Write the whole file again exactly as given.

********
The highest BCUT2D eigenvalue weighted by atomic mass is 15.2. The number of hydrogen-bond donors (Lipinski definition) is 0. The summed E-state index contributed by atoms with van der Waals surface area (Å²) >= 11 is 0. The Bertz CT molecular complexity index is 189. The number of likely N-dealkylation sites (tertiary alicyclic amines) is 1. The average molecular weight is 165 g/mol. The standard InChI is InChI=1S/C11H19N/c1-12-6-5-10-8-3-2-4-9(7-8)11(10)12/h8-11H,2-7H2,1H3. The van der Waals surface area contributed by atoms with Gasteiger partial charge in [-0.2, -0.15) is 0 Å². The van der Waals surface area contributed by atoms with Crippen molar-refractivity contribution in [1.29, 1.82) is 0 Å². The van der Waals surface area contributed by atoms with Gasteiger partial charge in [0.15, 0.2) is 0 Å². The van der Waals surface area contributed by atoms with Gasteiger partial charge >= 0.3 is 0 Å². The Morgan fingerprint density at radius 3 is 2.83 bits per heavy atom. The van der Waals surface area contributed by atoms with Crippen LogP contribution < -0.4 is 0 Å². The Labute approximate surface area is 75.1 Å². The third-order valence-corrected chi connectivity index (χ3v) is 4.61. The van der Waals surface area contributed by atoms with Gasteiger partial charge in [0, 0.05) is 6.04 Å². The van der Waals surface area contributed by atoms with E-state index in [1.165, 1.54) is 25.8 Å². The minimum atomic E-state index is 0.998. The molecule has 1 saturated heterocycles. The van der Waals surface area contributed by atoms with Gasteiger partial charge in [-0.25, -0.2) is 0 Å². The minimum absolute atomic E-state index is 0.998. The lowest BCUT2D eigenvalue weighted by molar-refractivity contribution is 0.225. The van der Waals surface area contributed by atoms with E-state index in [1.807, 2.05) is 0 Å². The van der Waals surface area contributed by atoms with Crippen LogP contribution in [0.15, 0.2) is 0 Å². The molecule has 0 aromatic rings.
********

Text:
The highest BCUT2D eigenvalue weighted by atomic mass is 15.2. The number of hydrogen-bond donors (Lipinski definition) is 0. The summed E-state index contributed by atoms with van der Waals surface area (Å²) >= 11 is 0. The Bertz CT molecular complexity index is 189. The number of likely N-dealkylation sites (tertiary alicyclic amines) is 1. The average molecular weight is 165 g/mol. The standard InChI is InChI=1S/C11H19N/c1-12-6-5-10-8-3-2-4-9(7-8)11(10)12/h8-11H,2-7H2,1H3. The van der Waals surface area contributed by atoms with Gasteiger partial charge in [-0.2, -0.15) is 0 Å². The van der Waals surface area contributed by atoms with Crippen molar-refractivity contribution in [1.29, 1.82) is 0 Å². The van der Waals surface area contributed by atoms with Gasteiger partial charge in [0.15, 0.2) is 0 Å². The van der Waals surface area contributed by atoms with Gasteiger partial charge >= 0.3 is 0 Å². The Morgan fingerprint density at radius 3 is 2.83 bits per heavy atom. The van der Waals surface area contributed by atoms with Crippen LogP contribution < -0.4 is 0 Å². The Labute approximate surface area is 75.1 Å². The third-order valence-corrected chi connectivity index (χ3v) is 4.61. The van der Waals surface area contributed by atoms with Gasteiger partial charge in [0, 0.05) is 6.04 Å². The van der Waals surface area contributed by atoms with E-state index in [1.165, 1.54) is 25.8 Å². The minimum atomic E-state index is 0.998. The molecule has 1 saturated heterocycles. The van der Waals surface area contributed by atoms with Gasteiger partial charge in [-0.25, -0.2) is 0 Å². The minimum absolute atomic E-state index is 0.998. The lowest BCUT2D eigenvalue weighted by molar-refractivity contribution is 0.225. The van der Waals surface area contributed by atoms with E-state index in [1.807, 2.05) is 0 Å². The van der Waals surface area contributed by atoms with Crippen LogP contribution in [0.15, 0.2) is 0 Å². The molecule has 0 aromatic rings.